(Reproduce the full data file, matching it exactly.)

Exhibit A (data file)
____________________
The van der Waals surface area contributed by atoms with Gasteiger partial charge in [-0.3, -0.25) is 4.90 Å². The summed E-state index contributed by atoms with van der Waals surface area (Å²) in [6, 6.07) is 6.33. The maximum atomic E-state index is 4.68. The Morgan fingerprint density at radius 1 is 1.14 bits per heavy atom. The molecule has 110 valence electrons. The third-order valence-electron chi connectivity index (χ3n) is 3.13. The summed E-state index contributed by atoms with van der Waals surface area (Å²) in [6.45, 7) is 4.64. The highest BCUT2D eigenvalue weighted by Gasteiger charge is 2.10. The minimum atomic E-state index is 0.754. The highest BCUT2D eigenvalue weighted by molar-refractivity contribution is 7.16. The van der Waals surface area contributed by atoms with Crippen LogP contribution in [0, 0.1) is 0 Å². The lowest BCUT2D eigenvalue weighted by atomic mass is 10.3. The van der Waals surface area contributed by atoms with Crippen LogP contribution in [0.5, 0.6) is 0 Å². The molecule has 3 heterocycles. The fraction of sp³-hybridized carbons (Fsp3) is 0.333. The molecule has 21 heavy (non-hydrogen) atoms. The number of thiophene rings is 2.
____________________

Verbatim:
The van der Waals surface area contributed by atoms with Gasteiger partial charge in [-0.3, -0.25) is 4.90 Å². The summed E-state index contributed by atoms with van der Waals surface area (Å²) in [6, 6.07) is 6.33. The maximum atomic E-state index is 4.68. The Morgan fingerprint density at radius 1 is 1.14 bits per heavy atom. The molecule has 110 valence electrons. The third-order valence-electron chi connectivity index (χ3n) is 3.13. The summed E-state index contributed by atoms with van der Waals surface area (Å²) in [6.45, 7) is 4.64. The highest BCUT2D eigenvalue weighted by Gasteiger charge is 2.10. The minimum atomic E-state index is 0.754. The highest BCUT2D eigenvalue weighted by molar-refractivity contribution is 7.16. The van der Waals surface area contributed by atoms with Crippen LogP contribution in [0, 0.1) is 0 Å². The lowest BCUT2D eigenvalue weighted by atomic mass is 10.3. The van der Waals surface area contributed by atoms with Crippen LogP contribution in [0.5, 0.6) is 0 Å². The molecule has 3 heterocycles. The fraction of sp³-hybridized carbons (Fsp3) is 0.333. The molecule has 21 heavy (non-hydrogen) atoms. The number of thiophene rings is 2.